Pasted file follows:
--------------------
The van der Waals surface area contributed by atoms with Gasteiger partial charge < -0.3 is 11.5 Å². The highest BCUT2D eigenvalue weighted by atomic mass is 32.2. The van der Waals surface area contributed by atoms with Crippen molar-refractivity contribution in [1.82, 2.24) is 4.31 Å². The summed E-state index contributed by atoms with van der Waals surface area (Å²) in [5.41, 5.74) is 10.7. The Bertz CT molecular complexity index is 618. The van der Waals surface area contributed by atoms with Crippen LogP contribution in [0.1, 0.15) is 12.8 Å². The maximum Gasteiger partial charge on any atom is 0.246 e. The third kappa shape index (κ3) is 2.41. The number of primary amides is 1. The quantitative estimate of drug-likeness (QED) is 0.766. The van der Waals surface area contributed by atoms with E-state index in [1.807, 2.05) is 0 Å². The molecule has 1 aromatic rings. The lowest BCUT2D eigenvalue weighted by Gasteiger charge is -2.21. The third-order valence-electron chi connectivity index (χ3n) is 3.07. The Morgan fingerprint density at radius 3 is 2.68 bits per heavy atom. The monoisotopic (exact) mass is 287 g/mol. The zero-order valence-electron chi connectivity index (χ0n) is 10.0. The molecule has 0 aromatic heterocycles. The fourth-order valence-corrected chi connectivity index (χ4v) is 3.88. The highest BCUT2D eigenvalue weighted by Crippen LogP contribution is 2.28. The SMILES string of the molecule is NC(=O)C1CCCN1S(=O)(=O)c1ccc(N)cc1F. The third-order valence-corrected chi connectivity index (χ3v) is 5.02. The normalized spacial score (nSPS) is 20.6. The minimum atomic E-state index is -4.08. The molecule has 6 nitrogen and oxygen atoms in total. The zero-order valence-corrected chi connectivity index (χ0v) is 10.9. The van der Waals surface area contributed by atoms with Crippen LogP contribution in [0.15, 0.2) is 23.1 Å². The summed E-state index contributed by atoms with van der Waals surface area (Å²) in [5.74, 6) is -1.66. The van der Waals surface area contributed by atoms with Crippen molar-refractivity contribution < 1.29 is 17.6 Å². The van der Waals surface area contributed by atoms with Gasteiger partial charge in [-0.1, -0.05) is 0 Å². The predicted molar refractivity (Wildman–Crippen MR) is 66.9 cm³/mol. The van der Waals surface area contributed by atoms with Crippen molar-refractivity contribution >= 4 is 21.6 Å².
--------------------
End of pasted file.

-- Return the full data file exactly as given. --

The van der Waals surface area contributed by atoms with Gasteiger partial charge < -0.3 is 11.5 Å². The highest BCUT2D eigenvalue weighted by atomic mass is 32.2. The van der Waals surface area contributed by atoms with Crippen molar-refractivity contribution in [1.82, 2.24) is 4.31 Å². The summed E-state index contributed by atoms with van der Waals surface area (Å²) in [5.41, 5.74) is 10.7. The Bertz CT molecular complexity index is 618. The van der Waals surface area contributed by atoms with Crippen LogP contribution in [0.1, 0.15) is 12.8 Å². The maximum Gasteiger partial charge on any atom is 0.246 e. The third kappa shape index (κ3) is 2.41. The number of primary amides is 1. The quantitative estimate of drug-likeness (QED) is 0.766. The van der Waals surface area contributed by atoms with E-state index in [1.807, 2.05) is 0 Å². The molecule has 1 aromatic rings. The lowest BCUT2D eigenvalue weighted by Gasteiger charge is -2.21. The third-order valence-electron chi connectivity index (χ3n) is 3.07. The Morgan fingerprint density at radius 3 is 2.68 bits per heavy atom. The monoisotopic (exact) mass is 287 g/mol. The zero-order valence-electron chi connectivity index (χ0n) is 10.0. The molecule has 0 aromatic heterocycles. The fourth-order valence-corrected chi connectivity index (χ4v) is 3.88. The highest BCUT2D eigenvalue weighted by Crippen LogP contribution is 2.28. The SMILES string of the molecule is NC(=O)C1CCCN1S(=O)(=O)c1ccc(N)cc1F. The third-order valence-corrected chi connectivity index (χ3v) is 5.02. The normalized spacial score (nSPS) is 20.6. The minimum atomic E-state index is -4.08. The molecule has 6 nitrogen and oxygen atoms in total. The zero-order valence-corrected chi connectivity index (χ0v) is 10.9. The van der Waals surface area contributed by atoms with Crippen LogP contribution in [0.15, 0.2) is 23.1 Å². The summed E-state index contributed by atoms with van der Waals surface area (Å²) in [5.74, 6) is -1.66. The van der Waals surface area contributed by atoms with Crippen molar-refractivity contribution < 1.29 is 17.6 Å². The van der Waals surface area contributed by atoms with Gasteiger partial charge in [-0.1, -0.05) is 0 Å². The predicted molar refractivity (Wildman–Crippen MR) is 66.9 cm³/mol. The van der Waals surface area contributed by atoms with Crippen molar-refractivity contribution >= 4 is 21.6 Å².